raphy; in 1890 wrote A Complete Manual on Teaching Arithmetic, Algebra
and Geometry and published by Maynard, ^Merrill & Company; and in asso-
ciation Avith Dr. Arteimis Martin wrote A History of American Arithmetics
and a Biograpliical Sketch of the Authors, AA^hich Avas issued a- a govern-
ment publication. F(»r years he has l)ccn a i-cviser of standard mathemati-
cal works. In 1005, Avith Mr. (i. !>. Longaii and Mr. .1. IT. Macklcy. lie pre-
pared an elementary and aNo a coiniiion school arithmetic, published in New
York. His annnal rcpoil- and of cdncational literature, of Avhich he
is the author, have received commendation from highest authorities. He
bfi.= been a frequent contributor to leading magazines, reviews and educa-
tional journals. IIi> writings have covoitmI a wide scope and have shown
broad research, ad\anc((l tiiou^lit. and original ideas.

In 1895 Professoi- (ircenwood made a tour of Europe with a company
of distinguished nun. including Dr. William T. Harris. United States com-
missioner of education, tlic ])urpose of the trip being to observe the progress


of education in .-^ome of the principal European countries. They visited
many of the leading schools, colleges and universities abroad and gained
many valuable ideas concerning educational methods in vogue in European
centers of learning. Through his efforts the official map of 1897, issued by
the commissioner of the land office and showing the original Louisiana Pur-
chase, was corrected.

As a lecturer, as well as educator and author. Professor Greenw^ood is
known throughout the country, and his addresses have been styled as elo-
quent, logical and original. He is indeed a fluent and forcible speaker, his
thoughts being presented at times with a terse and decisive logic, according
to the subject, while on other occasions he has shown himself master of the
art of rhetoric. Since 1870 he has delivered more than one thousand lectures
throughout the country, and at all times he has stimulated the thought of
his auditors, bringing to them new ideas which have resulted in a breadth of
vision concerning many important themes. In 1876 he was president of the
Missouri State Teachers' Association and was again its president in 1906,
an honor conferred on no other educator of the state. In 1887 he was elected
a life director of the National Educational Association, and from 1890 until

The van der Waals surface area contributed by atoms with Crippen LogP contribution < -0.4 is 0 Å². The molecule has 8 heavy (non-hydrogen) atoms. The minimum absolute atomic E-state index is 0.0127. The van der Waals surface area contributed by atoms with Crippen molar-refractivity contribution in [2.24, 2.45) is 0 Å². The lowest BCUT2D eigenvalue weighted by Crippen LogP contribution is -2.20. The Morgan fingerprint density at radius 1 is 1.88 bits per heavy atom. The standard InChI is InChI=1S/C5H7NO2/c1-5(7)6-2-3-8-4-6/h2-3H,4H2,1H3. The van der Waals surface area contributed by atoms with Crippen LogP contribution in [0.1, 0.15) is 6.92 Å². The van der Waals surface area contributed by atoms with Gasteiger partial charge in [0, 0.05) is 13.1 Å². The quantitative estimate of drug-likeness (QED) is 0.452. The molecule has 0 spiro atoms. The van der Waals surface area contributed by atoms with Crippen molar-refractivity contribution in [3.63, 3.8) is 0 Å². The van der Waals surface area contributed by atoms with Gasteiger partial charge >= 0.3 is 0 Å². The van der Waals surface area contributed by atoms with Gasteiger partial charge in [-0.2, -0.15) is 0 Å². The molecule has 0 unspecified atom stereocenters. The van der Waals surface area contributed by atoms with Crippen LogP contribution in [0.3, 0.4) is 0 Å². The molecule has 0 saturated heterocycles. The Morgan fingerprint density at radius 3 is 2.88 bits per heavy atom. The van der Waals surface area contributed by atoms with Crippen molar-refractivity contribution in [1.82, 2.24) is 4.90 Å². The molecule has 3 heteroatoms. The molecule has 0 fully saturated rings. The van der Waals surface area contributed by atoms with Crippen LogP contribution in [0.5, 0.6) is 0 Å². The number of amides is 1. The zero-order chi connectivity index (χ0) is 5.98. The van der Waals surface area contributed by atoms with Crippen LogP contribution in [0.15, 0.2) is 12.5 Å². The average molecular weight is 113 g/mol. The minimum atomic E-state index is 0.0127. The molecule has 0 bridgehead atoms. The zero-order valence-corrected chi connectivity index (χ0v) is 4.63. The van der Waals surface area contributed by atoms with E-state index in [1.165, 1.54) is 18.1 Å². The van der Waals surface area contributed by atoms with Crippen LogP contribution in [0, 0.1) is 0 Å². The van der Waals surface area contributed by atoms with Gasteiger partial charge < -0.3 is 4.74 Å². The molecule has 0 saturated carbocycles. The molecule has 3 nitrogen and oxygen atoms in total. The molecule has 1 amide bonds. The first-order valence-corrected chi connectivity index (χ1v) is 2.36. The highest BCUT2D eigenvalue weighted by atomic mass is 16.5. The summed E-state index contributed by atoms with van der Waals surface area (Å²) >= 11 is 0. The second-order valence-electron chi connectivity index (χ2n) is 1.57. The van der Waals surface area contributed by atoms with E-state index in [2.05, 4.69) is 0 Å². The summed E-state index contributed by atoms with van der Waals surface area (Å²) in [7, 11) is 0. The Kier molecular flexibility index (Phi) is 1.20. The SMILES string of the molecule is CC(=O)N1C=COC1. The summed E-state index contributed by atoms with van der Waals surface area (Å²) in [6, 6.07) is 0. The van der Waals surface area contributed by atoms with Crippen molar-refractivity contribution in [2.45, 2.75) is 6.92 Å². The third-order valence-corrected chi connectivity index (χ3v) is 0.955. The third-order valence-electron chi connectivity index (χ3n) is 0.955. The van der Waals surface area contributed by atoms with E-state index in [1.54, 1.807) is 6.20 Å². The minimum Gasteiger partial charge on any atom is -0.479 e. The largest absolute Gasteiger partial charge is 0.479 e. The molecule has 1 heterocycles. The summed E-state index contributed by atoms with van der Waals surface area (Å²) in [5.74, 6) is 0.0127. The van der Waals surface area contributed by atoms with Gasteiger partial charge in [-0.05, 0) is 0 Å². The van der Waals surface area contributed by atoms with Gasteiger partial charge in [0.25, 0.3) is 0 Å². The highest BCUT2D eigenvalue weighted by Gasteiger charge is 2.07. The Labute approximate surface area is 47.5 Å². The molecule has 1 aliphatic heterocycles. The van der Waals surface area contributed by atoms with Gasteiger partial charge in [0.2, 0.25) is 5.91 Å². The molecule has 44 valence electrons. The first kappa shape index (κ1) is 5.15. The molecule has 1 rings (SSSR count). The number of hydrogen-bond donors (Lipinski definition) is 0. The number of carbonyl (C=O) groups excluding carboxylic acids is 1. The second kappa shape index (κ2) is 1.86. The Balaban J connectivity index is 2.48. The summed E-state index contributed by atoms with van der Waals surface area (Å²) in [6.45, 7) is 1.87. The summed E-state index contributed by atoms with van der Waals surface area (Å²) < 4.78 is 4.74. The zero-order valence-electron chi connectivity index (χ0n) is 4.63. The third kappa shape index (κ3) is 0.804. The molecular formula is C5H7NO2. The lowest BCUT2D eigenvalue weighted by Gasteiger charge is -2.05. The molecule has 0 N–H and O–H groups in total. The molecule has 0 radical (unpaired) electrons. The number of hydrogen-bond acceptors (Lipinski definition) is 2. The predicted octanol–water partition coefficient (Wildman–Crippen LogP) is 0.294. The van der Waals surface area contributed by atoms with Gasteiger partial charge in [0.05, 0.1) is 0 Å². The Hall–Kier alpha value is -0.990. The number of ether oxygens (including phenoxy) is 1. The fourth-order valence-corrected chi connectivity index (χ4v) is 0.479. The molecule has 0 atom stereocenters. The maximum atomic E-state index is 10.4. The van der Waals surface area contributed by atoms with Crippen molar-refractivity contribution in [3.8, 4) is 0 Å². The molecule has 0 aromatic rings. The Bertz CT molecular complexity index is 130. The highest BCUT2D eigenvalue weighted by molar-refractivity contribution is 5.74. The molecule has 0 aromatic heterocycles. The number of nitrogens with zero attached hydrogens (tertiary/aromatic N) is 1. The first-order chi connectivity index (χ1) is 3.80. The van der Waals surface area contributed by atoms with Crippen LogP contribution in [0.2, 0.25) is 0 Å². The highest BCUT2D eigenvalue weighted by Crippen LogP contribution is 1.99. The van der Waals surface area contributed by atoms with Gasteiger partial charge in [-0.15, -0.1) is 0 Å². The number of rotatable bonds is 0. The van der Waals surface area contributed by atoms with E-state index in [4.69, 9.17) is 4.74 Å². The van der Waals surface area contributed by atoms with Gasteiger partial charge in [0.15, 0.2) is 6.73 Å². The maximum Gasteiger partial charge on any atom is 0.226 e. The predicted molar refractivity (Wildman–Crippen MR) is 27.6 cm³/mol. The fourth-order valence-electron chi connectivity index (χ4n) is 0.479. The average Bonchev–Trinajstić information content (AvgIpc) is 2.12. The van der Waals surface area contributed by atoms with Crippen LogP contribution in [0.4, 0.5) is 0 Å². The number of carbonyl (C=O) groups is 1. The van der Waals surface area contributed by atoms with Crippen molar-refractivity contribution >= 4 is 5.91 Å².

1895 was its treasurer and in 1898 its president and he is now a member of
its Board of Trustees. In the same year the University of Missouri conferred
upon him the degree of Doctor of Laws, having received the degree of Mas-
ter of Arts in 1873. It was largely through his efforts that Dr. William T.
Harris was chosen commissioner of education by President Harrison, to
whom Mr. Harris was politically opposed.

Deprived in youth of the advantages which many enjoy, Dr. (Treen-
wood made for himself the opportunities which he otherwise lacked and has
steadily progressed along lines of intellectual attainment. Early in his ca-
reer he made it his purpose and aim to master thoroughly every subject to
which he gave his attention, and as he has continued his study and research
this has given him a breadth of view and clear understanding manifest in
his forceful discussion of many subjects which have claimed public attention.
The peer and friend of many of the ablest educators and government men of
the country, his labors for educational advancement and his contributions to
technical and general literature and entitle him to be known as one of the
benefactors of the twentieth centurv.


Verdi I. Banta, manager of the Heim Brewery, has spent almost his
entire life in Kansas City, for his parents, Mr. and Mrs. Daniel W. Banta,
removed here when the son was but three months old, his birth having oc-
curred in Lafayette, Indiana, June 7. 1865. The father was a native of
Lockport, New York, born in 1835, and acquired his education in the coun-
try schools. He was reared as a farm boy, spending his youth in the home


of his lalliLT, Peter Banta, a native of New York city, who, leaving the
metropolis, became identified with agricultural interests in the interior of
the state.

Daniel W. Banta left Lockport when a young man and made his way
to Michigan, where he worked at the painter's trade. He afterward removed
to St. Louis and eventually came to Kansas City, arriving here in 1858. It
was a frontier town at that time and all to the west stretched an unde-
veloped, unsettled region, for only a few white men had penetrated into
that section of the country, which was largely in possession of the red race.
Mr. Banta traded with the Indians for years. Another element in his life
record worthy of note is the fact that he was the organizer of the first band
of Kansas City, known as Banta's Band, its meetings being held in the base-
ment of the old Long building at the corner of Fifth and Main streets. He